Since 2007, a program in St. Louis has offered teenagers free access to all types of birth control. They can choose pills, intra-uterine devices or any other FDA-approved contraceptive.
These St. Louis teens have had markedly lower pregnancy, abortion and birth rates than the rest of the country, new research published in the New England Journal of Medicine shows. This is what their pregnancy rates look like, compared to the rest of the United States.
The CHOICE Project, run out of Washington University in St. Louis, advertised the free contraceptives to local teenagers through flyers, doctors' offices and word-of-month. The program has, so far, provided more than 9,000 teenage women with no-cost contraceptives. Lots of participants in the program choose a long-acting, reversible contraceptive (LARC) that a doctor has to implant.
These types of birth control tend to be the most effective because, once inserted by a doctor, they require no work on the part of the user. (Birth control pills that have to be taken every day, meanwhile, leave huge space for user error.)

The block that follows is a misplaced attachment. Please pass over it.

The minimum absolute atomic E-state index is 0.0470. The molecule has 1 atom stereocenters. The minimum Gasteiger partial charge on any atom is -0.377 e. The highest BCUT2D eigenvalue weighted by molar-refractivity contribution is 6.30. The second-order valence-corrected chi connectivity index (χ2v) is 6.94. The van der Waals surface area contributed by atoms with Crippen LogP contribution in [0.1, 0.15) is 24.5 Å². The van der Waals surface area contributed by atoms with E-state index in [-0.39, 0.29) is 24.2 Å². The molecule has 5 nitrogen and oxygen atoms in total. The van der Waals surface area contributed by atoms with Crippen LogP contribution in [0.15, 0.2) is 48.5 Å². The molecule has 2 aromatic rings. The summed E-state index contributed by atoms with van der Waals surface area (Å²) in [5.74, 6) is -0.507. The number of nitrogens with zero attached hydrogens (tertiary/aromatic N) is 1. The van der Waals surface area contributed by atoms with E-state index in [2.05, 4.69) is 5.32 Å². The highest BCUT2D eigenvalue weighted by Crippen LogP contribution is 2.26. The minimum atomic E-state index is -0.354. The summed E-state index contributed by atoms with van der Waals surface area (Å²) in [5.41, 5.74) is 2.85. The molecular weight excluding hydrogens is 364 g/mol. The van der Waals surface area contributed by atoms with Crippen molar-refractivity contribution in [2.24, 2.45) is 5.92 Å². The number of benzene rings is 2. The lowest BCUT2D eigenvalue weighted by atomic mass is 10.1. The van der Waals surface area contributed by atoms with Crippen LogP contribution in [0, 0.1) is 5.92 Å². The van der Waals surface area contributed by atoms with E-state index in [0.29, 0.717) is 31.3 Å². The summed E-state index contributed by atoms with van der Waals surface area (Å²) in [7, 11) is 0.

When financial and medical barriers are removed, it turns out teenagers this form of birth control more than they use pills: nearly three-quarters of the CHOICE Project participants in this study used some form of LARC, such as an IUD. Separate research has found that, nationally, just 4.5 percent of teenagers use this method.
Separate programs have had similarly dramatic results: Colorado saw teen birth rates decline 40 percent when it began providing free access to IUDs.
"We found that in a cohort of teenage girls and women for whom barriers to contraception (lack of knowledge, limited access, and cost) are removed and the use of the most effective contraceptive methods is encouraged, a large percentage opted to use LARC methods," the authors write.
And when teens choose the more effective forms of contraceptives, it turns out, they get pregnant less and have fewer abortions and fewer babies.